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Last Updated on May 6, 2015, by eNotes Editorial. Word Count: 450

Juana Inés de Asbaje y Ramírez de Santillana was born in November, 1648, in San Miguel Nepantla, some sixty kilometers southeast of Mexico City. She was the illegitimate child of a Spanish captain and a Creole mother. In the charming The Answer, she tells how she learned to read at the age of three and tagged along with one of her sisters to La Amiga, an elementary school, where she took her first formal lessons. She says that, at the age of eight, she begged her mother to let her cut her hair and dress like a boy so she could attend the university. That being denied her, she continued her self-education by reading the classics she found in her grandmother’s house. Around 1659, she was allowed to go to Mexico City and live with the family of one of her aunts. Although not enrolled in the university, Juana privately continued her studies, which included twenty lessons in Latin. Twenty was apparently sufficient, for subsequently she was able to write Latin poetry as well as anyone in the viceroyalty.

By 1664, Sor Juana was a member of the viceregal court and was the darling of the vicereine. She so impressed the viceroy, the marques de Mancera, with her knowledge, that he arranged for forty professors from the university to give her tests. Sor Juana passed them all, amazing the local elite. Her several years of court life must have been intense, emotional years. She was a beautiful woman and was doubtless wooed by gentlemen of some wealth and position. Nevertheless, by 1669, she had entered the convent and had taken religious vows, as much from aversion to marriage as from attraction to the celibate life. It was her desire to be free to learn, she states in The Answer, that was the primary motivation for her vocation.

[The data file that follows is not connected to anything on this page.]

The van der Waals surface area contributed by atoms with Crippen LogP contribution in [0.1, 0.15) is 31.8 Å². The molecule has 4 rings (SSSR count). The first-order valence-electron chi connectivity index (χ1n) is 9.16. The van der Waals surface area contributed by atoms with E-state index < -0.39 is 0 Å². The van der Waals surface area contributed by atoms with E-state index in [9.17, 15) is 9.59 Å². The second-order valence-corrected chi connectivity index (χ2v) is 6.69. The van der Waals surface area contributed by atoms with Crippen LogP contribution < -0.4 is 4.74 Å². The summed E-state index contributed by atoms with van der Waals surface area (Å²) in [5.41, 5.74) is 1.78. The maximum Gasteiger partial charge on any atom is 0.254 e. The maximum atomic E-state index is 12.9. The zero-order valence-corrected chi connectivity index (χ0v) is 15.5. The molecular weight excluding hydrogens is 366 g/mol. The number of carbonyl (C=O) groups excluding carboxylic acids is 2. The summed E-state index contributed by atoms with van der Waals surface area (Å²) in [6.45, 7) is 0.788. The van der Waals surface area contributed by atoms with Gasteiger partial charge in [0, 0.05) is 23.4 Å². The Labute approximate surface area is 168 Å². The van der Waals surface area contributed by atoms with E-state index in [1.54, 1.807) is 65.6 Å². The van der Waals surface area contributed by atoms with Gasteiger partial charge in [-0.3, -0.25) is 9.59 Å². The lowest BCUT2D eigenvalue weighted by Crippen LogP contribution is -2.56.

For the next twenty-three years, Sor Juana was the major literary figure in colonial Spanish America, composing everything from love sonnets to a treatise on music, almost all her writing being done on request from high-ranking officials of the Roman Catholic Church or the state. She wrote elaborate pieces for performance at liturgical functions, occasional verse for political events, and scenarios and scripts for afternoons of royal entertainment. Not long after the brilliant defense of her studies in The Answer, and at the height of her career, when her collected works were beginning to be published and acclaimed in Spain, pressures by her religious superiors induced her to give away her library of more than four thousand volumes and all her scientific and musical instruments and to abandon writing altogether. Several years later, on April 17, 1695, she died in an epidemic that swept Mexico City.